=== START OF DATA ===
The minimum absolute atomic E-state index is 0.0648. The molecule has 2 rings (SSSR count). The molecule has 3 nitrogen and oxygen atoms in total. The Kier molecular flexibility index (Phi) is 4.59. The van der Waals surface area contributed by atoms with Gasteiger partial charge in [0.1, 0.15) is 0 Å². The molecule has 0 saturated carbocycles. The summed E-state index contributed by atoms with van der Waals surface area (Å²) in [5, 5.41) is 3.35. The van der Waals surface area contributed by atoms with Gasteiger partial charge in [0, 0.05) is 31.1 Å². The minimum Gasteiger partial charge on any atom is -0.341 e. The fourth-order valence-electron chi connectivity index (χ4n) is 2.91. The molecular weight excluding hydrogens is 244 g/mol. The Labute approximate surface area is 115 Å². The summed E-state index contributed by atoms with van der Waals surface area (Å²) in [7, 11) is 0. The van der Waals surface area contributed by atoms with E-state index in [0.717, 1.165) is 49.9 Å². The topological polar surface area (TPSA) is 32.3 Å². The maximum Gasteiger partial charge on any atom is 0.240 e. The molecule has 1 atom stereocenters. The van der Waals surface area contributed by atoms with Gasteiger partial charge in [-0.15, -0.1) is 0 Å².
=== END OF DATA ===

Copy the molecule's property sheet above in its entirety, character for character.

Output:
The minimum absolute atomic E-state index is 0.0648. The molecule has 2 rings (SSSR count). The molecule has 3 nitrogen and oxygen atoms in total. The Kier molecular flexibility index (Phi) is 4.59. The van der Waals surface area contributed by atoms with Gasteiger partial charge in [0.1, 0.15) is 0 Å². The molecule has 0 saturated carbocycles. The summed E-state index contributed by atoms with van der Waals surface area (Å²) in [5, 5.41) is 3.35. The van der Waals surface area contributed by atoms with Gasteiger partial charge in [0, 0.05) is 31.1 Å². The minimum Gasteiger partial charge on any atom is -0.341 e. The fourth-order valence-electron chi connectivity index (χ4n) is 2.91. The molecular weight excluding hydrogens is 244 g/mol. The Labute approximate surface area is 115 Å². The summed E-state index contributed by atoms with van der Waals surface area (Å²) in [7, 11) is 0. The van der Waals surface area contributed by atoms with E-state index in [0.717, 1.165) is 49.9 Å². The topological polar surface area (TPSA) is 32.3 Å². The maximum Gasteiger partial charge on any atom is 0.240 e. The molecule has 1 atom stereocenters. The van der Waals surface area contributed by atoms with Gasteiger partial charge in [-0.15, -0.1) is 0 Å².